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Maui residents evacuated after officials feared dam breach

1 year 6 months 3 weeks ago Tuesday, March 09 2021 Mar 9, 2021 March 09, 2021 11:28 AM March 09, 2021 in News
Source: Associated Press
Flooding on the Hawaiian island of Maui on March 9, 2021. Photo: Angelina Ribbet/KITV 4

HONOLULU (AP) — Heavy rains prompted evacuations over fears that a dam might breach on the Hawaiian island of Maui and officials asked people to not to return to their homes on Tuesday because flood advisories were still in effect.

Officials initially thought that the Kaupakalua Dam in the community of Haiku was breached by flood waters, “but after closer inspection, county officials determined there was no structural damage,” said a statement from Maui County late Monday.

The National Weather Service reported that 13.2 inches (33.5 centimeters) of rain fell in the Haiku area of Maui’s north coast between 7 a.m. and 3 p.m. on Monday. Maui and all of Hawaii’s islands are under a flash flood watch amid heavy rains expected to last through Tuesday.

About six homes on Maui were heavily damaged or destroyed, Maui County Mayor Michael Victorino’s office said late Monday. He urged people to be vigilant because there were fears that landslides could happen.

“Ladies and gentlemen, this is a real flooding situation we have not seen in a long time. In fact, some of the residents have told me that this is the worst they’ve seen in over 25 years,” Victorino said on Facebook.

The Maui Fire Department said it responded to more than a dozen calls for help from residents trapped by rising waters.

Water flowed over the top of the dam’s reservoir, but the dam itself did not fail, said Shan Tsutsui, the chief operating officer of Mahi Pono, a co-owner of the dam.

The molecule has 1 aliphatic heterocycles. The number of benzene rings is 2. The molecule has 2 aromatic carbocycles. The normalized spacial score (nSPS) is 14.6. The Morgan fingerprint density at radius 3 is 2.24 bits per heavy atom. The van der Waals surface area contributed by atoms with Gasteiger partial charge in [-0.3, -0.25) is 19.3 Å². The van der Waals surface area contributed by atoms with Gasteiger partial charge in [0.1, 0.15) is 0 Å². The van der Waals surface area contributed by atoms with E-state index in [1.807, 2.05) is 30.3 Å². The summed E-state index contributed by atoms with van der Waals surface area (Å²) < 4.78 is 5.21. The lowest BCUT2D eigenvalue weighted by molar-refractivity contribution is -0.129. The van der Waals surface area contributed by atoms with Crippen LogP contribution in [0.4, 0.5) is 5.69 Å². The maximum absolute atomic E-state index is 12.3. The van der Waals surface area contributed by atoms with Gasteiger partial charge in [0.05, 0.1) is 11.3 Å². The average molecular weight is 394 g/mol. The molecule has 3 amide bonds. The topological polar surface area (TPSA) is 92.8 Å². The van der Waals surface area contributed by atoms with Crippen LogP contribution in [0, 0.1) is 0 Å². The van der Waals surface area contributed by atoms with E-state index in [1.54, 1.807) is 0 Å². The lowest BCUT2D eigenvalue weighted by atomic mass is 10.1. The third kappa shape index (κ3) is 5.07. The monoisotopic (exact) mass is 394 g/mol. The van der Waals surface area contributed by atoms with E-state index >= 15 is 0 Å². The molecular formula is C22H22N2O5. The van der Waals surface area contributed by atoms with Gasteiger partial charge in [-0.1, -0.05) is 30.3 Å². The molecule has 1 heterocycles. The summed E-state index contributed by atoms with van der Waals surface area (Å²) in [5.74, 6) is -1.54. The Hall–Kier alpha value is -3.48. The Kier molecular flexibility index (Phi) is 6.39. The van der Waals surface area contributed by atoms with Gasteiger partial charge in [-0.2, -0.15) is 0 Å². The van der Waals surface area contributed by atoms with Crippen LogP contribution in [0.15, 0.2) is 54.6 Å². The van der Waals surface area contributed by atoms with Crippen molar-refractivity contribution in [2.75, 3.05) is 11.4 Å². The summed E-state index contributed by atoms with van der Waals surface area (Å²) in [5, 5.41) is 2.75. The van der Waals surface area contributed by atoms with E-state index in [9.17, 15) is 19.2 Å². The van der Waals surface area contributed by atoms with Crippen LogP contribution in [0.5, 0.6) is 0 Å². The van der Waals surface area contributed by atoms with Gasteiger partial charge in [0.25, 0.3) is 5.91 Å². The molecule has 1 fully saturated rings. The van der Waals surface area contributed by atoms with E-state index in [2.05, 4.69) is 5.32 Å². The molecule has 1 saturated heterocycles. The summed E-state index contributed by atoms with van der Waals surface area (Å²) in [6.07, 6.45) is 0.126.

“At this time, the over-topping of the dam has ceased. However, our crews are actively monitoring the situation and will continue monitoring the water levels until it returns to a safe level,” Tsutsui said in a statement.

He urged anyone who needed to shelter to go to evacuation centers that were set up at at a high school and at a community center.

“If you have family and friends and you can get out of the area, that is probably preferable. But be careful if you see high water, turn around and go back,” Victorino said. “Do not try to cross it at this time.”

He also urged tourists to stay in their hotel rooms or wherever they were staying.

Maui County spokesman Brian Perry said he did not know how many people lived downstream of the dam.

A state website says the earthen dam was built in 1885 and is 57 feet (17.4 meters) in height and 400 feet (122 meters) in length. It belongs to the East Maui Irrigation Company, which was created to divert water from streams to sugar plantations.

Mahi Pono, which grows a variety of crops on former sugar cane land, co-owns East Maui Irrigation with Alexander & Baldwin Inc., a commercial real estate developer with roots in the sugar industry.

The state regulates 132 dams across Hawaii, most of them built as part of irrigation systems for the sugar cane industry, according to a 2019 infrastructure report by the American Society of Civil Engineers.

Of these dams, 93% are classified as high hazard potential, which means a failure could result in significant loss of life or property, the report said.

A dam failure turned fatal in Hawaii in 2006, when seven people were killed after the Ka Loko dam on the island of Kauai collapsed and water rushed downhill.

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